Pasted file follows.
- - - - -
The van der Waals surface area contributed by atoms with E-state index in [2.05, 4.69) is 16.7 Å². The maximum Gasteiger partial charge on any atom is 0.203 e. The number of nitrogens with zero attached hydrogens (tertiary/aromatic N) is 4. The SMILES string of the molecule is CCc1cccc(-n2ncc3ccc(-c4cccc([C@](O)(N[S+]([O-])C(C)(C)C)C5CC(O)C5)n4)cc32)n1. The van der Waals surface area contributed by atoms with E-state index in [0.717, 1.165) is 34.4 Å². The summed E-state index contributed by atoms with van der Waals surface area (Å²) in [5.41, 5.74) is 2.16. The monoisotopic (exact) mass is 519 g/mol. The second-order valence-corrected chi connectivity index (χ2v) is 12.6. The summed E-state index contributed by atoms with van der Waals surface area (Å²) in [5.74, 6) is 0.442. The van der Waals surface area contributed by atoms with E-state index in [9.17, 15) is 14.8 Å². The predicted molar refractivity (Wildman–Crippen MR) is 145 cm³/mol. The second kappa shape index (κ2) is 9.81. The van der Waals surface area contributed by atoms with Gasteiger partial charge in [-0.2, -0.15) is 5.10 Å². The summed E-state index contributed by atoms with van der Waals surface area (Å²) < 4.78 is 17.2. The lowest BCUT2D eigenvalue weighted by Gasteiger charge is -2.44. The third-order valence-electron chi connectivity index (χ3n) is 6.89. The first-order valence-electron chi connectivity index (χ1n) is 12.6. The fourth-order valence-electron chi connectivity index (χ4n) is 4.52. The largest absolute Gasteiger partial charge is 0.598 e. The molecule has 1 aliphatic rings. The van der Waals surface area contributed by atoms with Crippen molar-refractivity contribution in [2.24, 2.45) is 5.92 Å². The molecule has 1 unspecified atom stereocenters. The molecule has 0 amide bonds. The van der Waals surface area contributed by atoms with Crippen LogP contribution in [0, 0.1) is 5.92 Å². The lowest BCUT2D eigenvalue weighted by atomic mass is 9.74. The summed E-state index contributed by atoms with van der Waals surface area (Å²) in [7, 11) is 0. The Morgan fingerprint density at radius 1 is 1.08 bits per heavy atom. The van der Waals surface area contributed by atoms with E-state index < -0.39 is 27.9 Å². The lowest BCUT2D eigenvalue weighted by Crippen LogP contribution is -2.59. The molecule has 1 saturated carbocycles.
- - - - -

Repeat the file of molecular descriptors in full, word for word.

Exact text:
The van der Waals surface area contributed by atoms with E-state index in [2.05, 4.69) is 16.7 Å². The maximum Gasteiger partial charge on any atom is 0.203 e. The number of nitrogens with zero attached hydrogens (tertiary/aromatic N) is 4. The SMILES string of the molecule is CCc1cccc(-n2ncc3ccc(-c4cccc([C@](O)(N[S+]([O-])C(C)(C)C)C5CC(O)C5)n4)cc32)n1. The van der Waals surface area contributed by atoms with E-state index in [0.717, 1.165) is 34.4 Å². The summed E-state index contributed by atoms with van der Waals surface area (Å²) in [5.41, 5.74) is 2.16. The monoisotopic (exact) mass is 519 g/mol. The second-order valence-corrected chi connectivity index (χ2v) is 12.6. The summed E-state index contributed by atoms with van der Waals surface area (Å²) in [5.74, 6) is 0.442. The van der Waals surface area contributed by atoms with E-state index in [9.17, 15) is 14.8 Å². The predicted molar refractivity (Wildman–Crippen MR) is 145 cm³/mol. The second kappa shape index (κ2) is 9.81. The van der Waals surface area contributed by atoms with Gasteiger partial charge in [-0.2, -0.15) is 5.10 Å². The summed E-state index contributed by atoms with van der Waals surface area (Å²) < 4.78 is 17.2. The lowest BCUT2D eigenvalue weighted by Gasteiger charge is -2.44. The third-order valence-electron chi connectivity index (χ3n) is 6.89. The first-order valence-electron chi connectivity index (χ1n) is 12.6. The fourth-order valence-electron chi connectivity index (χ4n) is 4.52. The largest absolute Gasteiger partial charge is 0.598 e. The molecule has 1 aliphatic rings. The van der Waals surface area contributed by atoms with Crippen molar-refractivity contribution in [2.24, 2.45) is 5.92 Å². The molecule has 1 unspecified atom stereocenters. The molecule has 0 amide bonds. The van der Waals surface area contributed by atoms with Crippen LogP contribution in [0, 0.1) is 5.92 Å². The lowest BCUT2D eigenvalue weighted by atomic mass is 9.74. The summed E-state index contributed by atoms with van der Waals surface area (Å²) in [7, 11) is 0. The Morgan fingerprint density at radius 1 is 1.08 bits per heavy atom. The van der Waals surface area contributed by atoms with E-state index < -0.39 is 27.9 Å². The lowest BCUT2D eigenvalue weighted by Crippen LogP contribution is -2.59. The molecule has 1 saturated carbocycles.